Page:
Reading at the Crossroads

Reading at the Crossroads is an archive for columns and letters which appeared in the Terre Haute Tribune Star. I also blog here when my patience is exhausted by what I feel is irritating, irrational and/or ironic in life. --gary daily

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Location: Terre Haute, Indiana, United States

The material I post on this blog represents my views and mine alone. The material you post on this blog represents your views and yours alone.

Saturday, December 10, 2005

Details--Vermin As History

[gary daily col. 20 June 9, 2002]

“Nothing capable of being memorized is history.”
-R. G. Collingwood

It’s a broad generalization, but a fair one: readers of history have a strong tendency to trust historians on details while holding interpretive analyses of the past at arms length. This tendency is in line with the national game of trivial pursuit called “surfing the net.” There is a passion for quick and easy factual information and a rushed avoidance of nuanced comprehension.

This schizoid-like reading and non-reading of history (defining history as a written account of the past) is probably due to how history is most often used by people today. There is much solemn nonsense stated in the public sphere about “history repeating itself” and “learning the lessons of the past,” but let’s pass along the word that rather than “searching for a usable past” the most common “use” of history is to settle something akin to bar bets. The variations this takes can’t be counted, but the form is recognizable to all.

“Do you know the name of Alexander the Great’s horse?”


“No, that was Robert E. Lee’s. I think Alexander’s was Bucephalus.”

“No. You’re putting me on.”

“Yeah, it was. Bucephalus.”

“Look it up.”

At this point the thickest unread book on the shelf is taken down and the index scanned. Or, in an increasingly likely scenario, this “historical discussion” is ended by putting trust in the pixilated pedantry of Jeeves, as in “Ask Jeeves,” the online search engine.

Historians, it needs to be repeated, do not comb musty documents to settle arguments and thrill antiquarians. The facts they mine in archives are witnesses they cross-examine. They attempt to better understand the past by using their evidence to answer the questions they pose about the people and events of the past. It is the rare historian who would hold that the facts speak for themselves.

People I talk to tell me: “I just couldn’t get into history in school. All those names, dates, and events. But I love history, now.”

I take this as a sincere and honest statement, regardless of the tone in which it is offered.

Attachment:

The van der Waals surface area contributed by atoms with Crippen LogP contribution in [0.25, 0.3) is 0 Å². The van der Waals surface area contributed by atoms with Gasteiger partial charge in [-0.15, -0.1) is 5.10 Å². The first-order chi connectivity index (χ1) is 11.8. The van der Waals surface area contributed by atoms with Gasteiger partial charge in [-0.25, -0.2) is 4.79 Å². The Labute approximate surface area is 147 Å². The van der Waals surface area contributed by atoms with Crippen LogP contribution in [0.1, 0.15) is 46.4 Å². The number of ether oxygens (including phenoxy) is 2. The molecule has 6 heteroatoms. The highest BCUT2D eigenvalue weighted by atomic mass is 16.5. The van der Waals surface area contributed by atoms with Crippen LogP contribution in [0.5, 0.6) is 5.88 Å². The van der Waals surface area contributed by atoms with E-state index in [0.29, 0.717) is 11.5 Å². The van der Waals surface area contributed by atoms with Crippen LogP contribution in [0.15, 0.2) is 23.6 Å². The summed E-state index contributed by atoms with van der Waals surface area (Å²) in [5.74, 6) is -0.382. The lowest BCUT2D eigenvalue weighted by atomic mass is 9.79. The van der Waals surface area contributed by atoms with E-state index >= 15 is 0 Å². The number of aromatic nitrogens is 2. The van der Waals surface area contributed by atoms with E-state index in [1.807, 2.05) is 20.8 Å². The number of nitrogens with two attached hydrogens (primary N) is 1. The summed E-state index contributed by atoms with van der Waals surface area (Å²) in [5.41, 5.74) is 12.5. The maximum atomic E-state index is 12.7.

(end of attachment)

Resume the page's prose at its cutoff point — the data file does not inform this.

But it’s discouraging that general readers of history, and travelers to historical museums and sites, and even (some? most?) historical re-enactors “love” history in their maturity for the same reasons they found it intolerable in their youth. They now revel in the bountiful abundance of those self-same names, dates, and events. Significantly, many put their money where their “love” is and purchase the artifacts of the past--spoons to spittoons, bullets and belt buckles. Intolerable and boring details at fourteen are miraculously transformed into fascinating fare and sacred objects at forty.

My unease with all of this love and worship of historical detail is related to the public’s general indifference about putting these beguiling facts into wider, meaningful contexts. There seems little desire or curiosity to ask significant questions about the past. In other words, to think and act like historians. And, with few exceptions, professional historians have little interest and few incentives to change any of this.

In 1938, Alan Nevins, an enormously popular and respected historian of the day, called upon the American Historical Association to “revitalize” the profession by bringing the meaning and importance of history to general audiences. Today, some 75 years after Nevins’s appeal and fully 100 plus years into the professionalization of the craft, historians find themselves tightly tethered to universities where they must scramble to meet inflexible and formulaic requirements for tenure, promotion, research-based sabbaticals, and the crumbs of “performance” bonuses. With a reward system such as this, is it surprising that historians choose to write for each other, speaking to ever narrowing and specialized audiences?

On one level, the work of historians of the past generation has been outstanding by any measurement. But it is still fair to ask the university establishment, where are the books, articles, and contributions in the media which recognize and build on the public’s real but self-limiting interest in history? Relatively little that comes out of academia is concerned with bridging the gulf between the general reader and historical scholarship. Are the two irretrievably divided?

With Voltaire it’s easy to moan: “Woe to details! Posterity neglects them all; they are a kind of vermin that undermines large works.” But it’s significant how Voltaire got it wrong. It seems that for a swath of posterity, in the wide reading public and among narrow historical scholars, the details are embraced and the larger work of history neglected.


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